When you should and shouldn’t use Excel
Microsoft Excel is a staple of any business. It’s a powerful tool for making calculations, and allows users to organise and analyse data in a variety of different ways, making it appealing to tech-savvy accountants and business-owners.
However, with technology constantly evolving and changing the way we manage our information and finances, spreadsheets are not always the best tool to use – particularly when datasets become larger and more complex.
When you should and shouldn’t use Excel
Let’s take a look at when you should use Excel for your business, and when you would benefit from looking elsewhere.
Collecting and organising financial data
If you want to collect and organise your data, Excel is fairly simple to use. You can easily place data in your spreadsheet and organise it by date, alphabetical order or information type.
Once you have your data on the Excel spreadsheet, you can create tables, graphs and charts to present the information. Being able to look at a visual representation of the data may help you to analyse and interpret it more effectively.
That said, if you need to input a large amount of data now or in the near future, Excel may not be your best bet. The program has limited storage, so there may be issues if your database grows beyond that. This could make it more difficult to pull out the right numbers when you need them.
Working with others
It can be difficult to collaborate with other people remotely with Excel. If you need to work on your spreadsheet with someone who works outside of your organisation, you’ll need to share it via email each time. This method is by no means foolproof, and may result in the file being misplaced or old versions of files being used instead of the most up-to-date information.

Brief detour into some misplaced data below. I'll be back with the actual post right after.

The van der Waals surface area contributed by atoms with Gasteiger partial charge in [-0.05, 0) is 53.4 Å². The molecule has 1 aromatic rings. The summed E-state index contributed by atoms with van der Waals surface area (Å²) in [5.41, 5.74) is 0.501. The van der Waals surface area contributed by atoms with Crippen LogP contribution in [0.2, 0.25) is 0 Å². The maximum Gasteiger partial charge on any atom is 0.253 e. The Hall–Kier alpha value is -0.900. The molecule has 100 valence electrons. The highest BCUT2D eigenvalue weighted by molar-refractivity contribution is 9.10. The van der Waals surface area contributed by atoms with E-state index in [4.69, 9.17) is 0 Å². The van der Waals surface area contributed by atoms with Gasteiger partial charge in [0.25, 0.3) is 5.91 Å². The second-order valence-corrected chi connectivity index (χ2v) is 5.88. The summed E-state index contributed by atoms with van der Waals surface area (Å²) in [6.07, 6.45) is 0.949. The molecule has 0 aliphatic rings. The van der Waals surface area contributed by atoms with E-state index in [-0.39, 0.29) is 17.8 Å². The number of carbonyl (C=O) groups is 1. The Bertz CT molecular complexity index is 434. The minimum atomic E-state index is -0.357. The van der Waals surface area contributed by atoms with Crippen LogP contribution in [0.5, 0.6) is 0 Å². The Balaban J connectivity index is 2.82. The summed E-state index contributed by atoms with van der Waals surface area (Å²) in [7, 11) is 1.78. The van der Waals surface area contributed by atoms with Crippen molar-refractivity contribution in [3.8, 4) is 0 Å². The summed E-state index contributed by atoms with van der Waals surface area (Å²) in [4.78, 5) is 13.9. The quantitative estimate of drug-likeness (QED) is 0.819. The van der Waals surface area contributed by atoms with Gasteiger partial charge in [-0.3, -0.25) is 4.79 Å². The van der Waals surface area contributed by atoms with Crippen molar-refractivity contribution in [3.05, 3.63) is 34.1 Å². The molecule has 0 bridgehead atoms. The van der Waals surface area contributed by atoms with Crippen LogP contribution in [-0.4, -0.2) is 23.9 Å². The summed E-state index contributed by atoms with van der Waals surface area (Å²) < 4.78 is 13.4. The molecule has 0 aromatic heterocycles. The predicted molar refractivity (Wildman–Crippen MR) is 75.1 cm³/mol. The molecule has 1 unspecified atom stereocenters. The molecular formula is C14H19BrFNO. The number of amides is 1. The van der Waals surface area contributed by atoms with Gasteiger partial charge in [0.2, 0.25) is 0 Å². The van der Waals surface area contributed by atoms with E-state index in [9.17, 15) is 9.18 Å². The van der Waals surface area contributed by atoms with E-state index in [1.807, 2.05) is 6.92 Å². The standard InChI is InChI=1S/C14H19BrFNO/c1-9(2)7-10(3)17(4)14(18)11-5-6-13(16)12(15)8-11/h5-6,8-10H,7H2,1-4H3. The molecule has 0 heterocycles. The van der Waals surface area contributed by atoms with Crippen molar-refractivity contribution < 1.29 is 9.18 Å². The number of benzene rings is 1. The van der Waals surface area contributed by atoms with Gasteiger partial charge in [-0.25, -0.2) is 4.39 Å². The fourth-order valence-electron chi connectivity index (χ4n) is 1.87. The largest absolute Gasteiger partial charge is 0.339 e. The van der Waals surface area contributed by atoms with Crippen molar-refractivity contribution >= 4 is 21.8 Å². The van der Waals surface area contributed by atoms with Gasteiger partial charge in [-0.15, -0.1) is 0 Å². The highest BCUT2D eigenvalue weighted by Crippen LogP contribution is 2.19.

Furthermore, while information stored and shared on cloud-based software is often encrypted, Excel documents are usually password protected at best.
If collaboration is important in your line of work, it may be better to use a different program altogether. Other cloud-based platforms such as Folderit can also make sharing with colleagues easier and more secure.
Crunching the numbers
Excel formulas can be as simple or complicated as you need them to be. If you’re tech-savvy, you’ll be able to calculate a wide range of sums using its formula function. And if you want a quick and easy solution, the Auto-sum function allows you to crunch the numbers without needing a calculator.
However, if you want to make more complicated calculations, you could spend a lot of time trying to get it right. Unless you’re a spreadsheet expert, you could easily get the formulas wrong or spend ages trying to troubleshoot problems caused by one small error that spoils the whole dataset.
Finding more user-friendly software may make it easier to avoid human error. There is a wide range of cloud-based packages such as HR and payroll software Staffology, which have more intuitive interfaces and don’t require you to input formulas manually.
Submitting your returns
As versatile as Excel is, you may run into problems if you rely on it too heavily to run your business. This is even more true if you choose to use it for accounting.
If you’re a VAT-registered business, you’ll already be required by law to use Making Tax Digital (MTD) compatible software to manage your accounts, and further rules will be put into effect soon. You’ll need to sign up for cloud accounting software such as Xero or Sage, to ensure you comply with your requirements.
In our experience, using a range of different software packages to take on different tasks is usually the best solution. These days, that’s more straightforward than ever.
With AIRPA, you can link a wide range of applications together in one user-friendly platform. We work with a wide range of software providers to integrate all your software, making it much easier and more secure to view all your information, whenever you need.
Get in touch with us today to find out how we can improve your processes and make your life easier.